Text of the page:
Mitos has, of course, thought of what it might be like should she meet Monica's biological parents. Her answer was straightforward: give them a hug, and allow Monica to do the talking. The most important part was for Mitos to show her support, no matter what.


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Speaking of support, it wasn't only Monica who needed it; Mitos herself needed a pick-me-up once in a while, too, and she found this and more among other parents who had adopted kids, much like herself. 


"Early on, we also realized the responsibilities that came with the adoption... [Monica] did not look like us and people who would see us would definitely wonder, stare at her or just ask upfront if she was adopted," Mitos describes.


But the sad part of being an adoptive mother paled in comparison to the joys that come with it. Asked if she could rewrite her life, and possibly raise a family differently, her answer was resounding "no."


"It was a learning experience. And although it was a challenging one, if you ask me if I will do it again, I would," she says. 




And to parents wondering if Mitos suggests the option of adoption to parents unable to or having difficulties in conceiving, she says "yes"—one hundred percent!


"Adoption is a beautiful thing and I think no such stigma can change my view on adoption. I believe it should not affect the decisions of couples thinking of adopting either as this is an absolute blessing for couples who long for children," she says.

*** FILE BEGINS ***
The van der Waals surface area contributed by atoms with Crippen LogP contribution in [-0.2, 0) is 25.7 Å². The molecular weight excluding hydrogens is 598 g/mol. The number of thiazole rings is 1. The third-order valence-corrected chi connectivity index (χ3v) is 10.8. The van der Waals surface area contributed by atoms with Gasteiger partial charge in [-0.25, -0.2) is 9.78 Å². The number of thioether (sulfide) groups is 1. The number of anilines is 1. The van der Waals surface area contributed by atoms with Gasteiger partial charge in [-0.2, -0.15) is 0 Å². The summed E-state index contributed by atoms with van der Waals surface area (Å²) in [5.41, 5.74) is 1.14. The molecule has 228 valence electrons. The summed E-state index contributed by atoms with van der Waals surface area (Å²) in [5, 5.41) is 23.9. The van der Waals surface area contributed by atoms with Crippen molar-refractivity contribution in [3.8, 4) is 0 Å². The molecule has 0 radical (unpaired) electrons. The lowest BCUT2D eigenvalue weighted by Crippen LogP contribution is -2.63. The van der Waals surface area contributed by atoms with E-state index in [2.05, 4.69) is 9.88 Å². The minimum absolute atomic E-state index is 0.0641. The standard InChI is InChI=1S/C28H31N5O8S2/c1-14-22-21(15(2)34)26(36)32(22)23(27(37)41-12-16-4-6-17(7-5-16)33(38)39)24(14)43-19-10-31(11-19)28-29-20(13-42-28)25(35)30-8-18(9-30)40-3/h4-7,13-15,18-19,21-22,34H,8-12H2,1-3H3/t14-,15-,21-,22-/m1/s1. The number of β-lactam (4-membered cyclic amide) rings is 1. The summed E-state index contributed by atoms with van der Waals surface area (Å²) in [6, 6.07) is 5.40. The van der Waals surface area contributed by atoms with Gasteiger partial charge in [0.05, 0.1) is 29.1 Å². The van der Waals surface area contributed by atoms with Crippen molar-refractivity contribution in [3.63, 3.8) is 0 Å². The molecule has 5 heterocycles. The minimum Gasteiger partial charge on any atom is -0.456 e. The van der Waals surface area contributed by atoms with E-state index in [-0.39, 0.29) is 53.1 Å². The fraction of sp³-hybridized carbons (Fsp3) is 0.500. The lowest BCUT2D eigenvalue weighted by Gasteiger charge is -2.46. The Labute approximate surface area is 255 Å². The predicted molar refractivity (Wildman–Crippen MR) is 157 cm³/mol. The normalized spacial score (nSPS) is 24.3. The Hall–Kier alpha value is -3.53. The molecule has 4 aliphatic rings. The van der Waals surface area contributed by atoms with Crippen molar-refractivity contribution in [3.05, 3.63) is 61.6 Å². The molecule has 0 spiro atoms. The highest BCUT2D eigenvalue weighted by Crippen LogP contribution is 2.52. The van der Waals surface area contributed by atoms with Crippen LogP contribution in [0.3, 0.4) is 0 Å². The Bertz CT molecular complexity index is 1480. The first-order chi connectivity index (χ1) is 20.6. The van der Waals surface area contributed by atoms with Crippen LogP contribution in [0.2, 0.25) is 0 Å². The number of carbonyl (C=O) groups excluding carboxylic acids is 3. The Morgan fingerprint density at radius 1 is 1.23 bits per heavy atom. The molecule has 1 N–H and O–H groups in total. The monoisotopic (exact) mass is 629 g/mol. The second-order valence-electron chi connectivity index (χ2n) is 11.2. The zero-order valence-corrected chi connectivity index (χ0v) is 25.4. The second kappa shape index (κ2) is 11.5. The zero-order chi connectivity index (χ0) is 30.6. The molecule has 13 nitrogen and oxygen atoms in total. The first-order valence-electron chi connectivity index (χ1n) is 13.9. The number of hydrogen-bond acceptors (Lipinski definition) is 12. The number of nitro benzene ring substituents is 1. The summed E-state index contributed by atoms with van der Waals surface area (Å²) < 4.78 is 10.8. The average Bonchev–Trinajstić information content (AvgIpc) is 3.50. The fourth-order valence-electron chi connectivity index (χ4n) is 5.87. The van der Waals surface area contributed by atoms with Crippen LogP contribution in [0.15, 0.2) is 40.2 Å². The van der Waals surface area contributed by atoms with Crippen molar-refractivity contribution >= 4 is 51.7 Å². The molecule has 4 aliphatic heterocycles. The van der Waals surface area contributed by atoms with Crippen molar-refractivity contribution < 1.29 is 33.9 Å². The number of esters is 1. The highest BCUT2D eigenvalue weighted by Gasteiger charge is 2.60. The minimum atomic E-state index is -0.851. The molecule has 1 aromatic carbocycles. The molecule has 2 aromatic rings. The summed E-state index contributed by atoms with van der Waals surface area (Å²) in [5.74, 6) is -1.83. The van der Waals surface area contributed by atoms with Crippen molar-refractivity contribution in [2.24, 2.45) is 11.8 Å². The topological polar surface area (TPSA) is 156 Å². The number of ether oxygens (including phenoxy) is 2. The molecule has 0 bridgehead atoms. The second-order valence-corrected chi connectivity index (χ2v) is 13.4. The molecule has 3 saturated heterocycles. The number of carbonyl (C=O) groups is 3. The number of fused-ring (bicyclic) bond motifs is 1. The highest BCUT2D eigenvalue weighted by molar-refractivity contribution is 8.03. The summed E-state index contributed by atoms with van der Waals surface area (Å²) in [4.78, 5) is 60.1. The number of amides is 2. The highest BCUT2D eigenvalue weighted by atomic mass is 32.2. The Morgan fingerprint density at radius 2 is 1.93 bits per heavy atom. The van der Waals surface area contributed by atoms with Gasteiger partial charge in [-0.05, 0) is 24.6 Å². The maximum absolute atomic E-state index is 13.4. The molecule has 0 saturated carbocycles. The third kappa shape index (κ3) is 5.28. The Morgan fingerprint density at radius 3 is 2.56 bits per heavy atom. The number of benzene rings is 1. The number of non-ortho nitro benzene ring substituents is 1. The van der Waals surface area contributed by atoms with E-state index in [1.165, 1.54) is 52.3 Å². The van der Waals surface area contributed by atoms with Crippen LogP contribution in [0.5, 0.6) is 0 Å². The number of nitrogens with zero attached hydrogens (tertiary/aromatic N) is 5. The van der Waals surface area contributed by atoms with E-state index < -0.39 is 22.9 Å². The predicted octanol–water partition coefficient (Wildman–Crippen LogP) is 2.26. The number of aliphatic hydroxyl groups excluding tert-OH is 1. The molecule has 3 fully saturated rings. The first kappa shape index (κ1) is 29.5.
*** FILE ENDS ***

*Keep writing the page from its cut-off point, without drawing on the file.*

As of this writing, there are four days to go until Mother's Day. It'll be a different kind of Mother's Day for every mom around the world as it'll be spent under quarantine in the midst of the COVID-19 pandemic, but that's okay. Mitos has learned that all a mother needs is the love of her family to make the occasion count.


"Being able to give and love. To see how you make a difference in carving the future of a person—in the way he or she feels and thinks." These are the best things about being a mom, according to Mitos.




"Children are born like blank paper. What you write on the paper comes from you. How they respond to things. How they deal with life. There is nothing more gratifying, I think, than seeing how well you have raised your child," she tells us.


Seeing how the young woman Monica has grown to be, from the little one-month-old that she once was experiencing the blessing of family and a mother's embrace for the very first time, we have no doubt that Mitos will indeed be one happy mommy on Mother's Day, and all the days after that. 





Photos courtesy of Mitos Camahort